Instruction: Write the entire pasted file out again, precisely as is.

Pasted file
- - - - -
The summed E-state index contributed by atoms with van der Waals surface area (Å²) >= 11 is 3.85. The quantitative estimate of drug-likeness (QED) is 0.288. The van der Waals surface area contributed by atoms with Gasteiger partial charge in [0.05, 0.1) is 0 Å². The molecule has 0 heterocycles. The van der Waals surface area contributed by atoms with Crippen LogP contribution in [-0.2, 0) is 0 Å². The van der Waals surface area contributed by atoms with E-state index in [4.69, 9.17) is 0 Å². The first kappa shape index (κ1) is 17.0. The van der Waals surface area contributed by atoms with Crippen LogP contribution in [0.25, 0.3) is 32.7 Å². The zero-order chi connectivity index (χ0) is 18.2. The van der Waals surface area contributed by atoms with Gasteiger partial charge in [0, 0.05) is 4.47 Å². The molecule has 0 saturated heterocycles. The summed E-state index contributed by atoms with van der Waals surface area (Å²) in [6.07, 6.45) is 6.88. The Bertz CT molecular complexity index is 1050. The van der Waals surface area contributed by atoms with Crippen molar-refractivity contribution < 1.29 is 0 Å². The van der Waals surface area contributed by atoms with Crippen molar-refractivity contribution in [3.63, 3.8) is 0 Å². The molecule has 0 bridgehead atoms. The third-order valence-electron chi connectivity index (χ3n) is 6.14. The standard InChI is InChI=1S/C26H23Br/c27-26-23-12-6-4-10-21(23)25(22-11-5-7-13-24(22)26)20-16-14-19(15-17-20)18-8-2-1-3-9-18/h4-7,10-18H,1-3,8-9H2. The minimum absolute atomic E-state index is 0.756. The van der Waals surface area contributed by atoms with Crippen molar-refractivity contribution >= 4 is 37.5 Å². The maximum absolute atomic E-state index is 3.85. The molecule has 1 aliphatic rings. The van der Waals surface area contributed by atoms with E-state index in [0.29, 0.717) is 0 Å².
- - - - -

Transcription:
The summed E-state index contributed by atoms with van der Waals surface area (Å²) >= 11 is 3.85. The quantitative estimate of drug-likeness (QED) is 0.288. The van der Waals surface area contributed by atoms with Gasteiger partial charge in [0.05, 0.1) is 0 Å². The molecule has 0 heterocycles. The van der Waals surface area contributed by atoms with Crippen LogP contribution in [-0.2, 0) is 0 Å². The van der Waals surface area contributed by atoms with E-state index in [4.69, 9.17) is 0 Å². The first kappa shape index (κ1) is 17.0. The van der Waals surface area contributed by atoms with Crippen LogP contribution in [0.25, 0.3) is 32.7 Å². The zero-order chi connectivity index (χ0) is 18.2. The van der Waals surface area contributed by atoms with Gasteiger partial charge in [0, 0.05) is 4.47 Å². The molecule has 0 saturated heterocycles. The summed E-state index contributed by atoms with van der Waals surface area (Å²) in [6.07, 6.45) is 6.88. The Bertz CT molecular complexity index is 1050. The van der Waals surface area contributed by atoms with Crippen molar-refractivity contribution < 1.29 is 0 Å². The van der Waals surface area contributed by atoms with Crippen molar-refractivity contribution in [3.63, 3.8) is 0 Å². The molecule has 0 bridgehead atoms. The third-order valence-electron chi connectivity index (χ3n) is 6.14. The standard InChI is InChI=1S/C26H23Br/c27-26-23-12-6-4-10-21(23)25(22-11-5-7-13-24(22)26)20-16-14-19(15-17-20)18-8-2-1-3-9-18/h4-7,10-18H,1-3,8-9H2. The minimum absolute atomic E-state index is 0.756. The van der Waals surface area contributed by atoms with Crippen molar-refractivity contribution >= 4 is 37.5 Å². The maximum absolute atomic E-state index is 3.85. The molecule has 1 aliphatic rings. The van der Waals surface area contributed by atoms with E-state index in [0.29, 0.717) is 0 Å².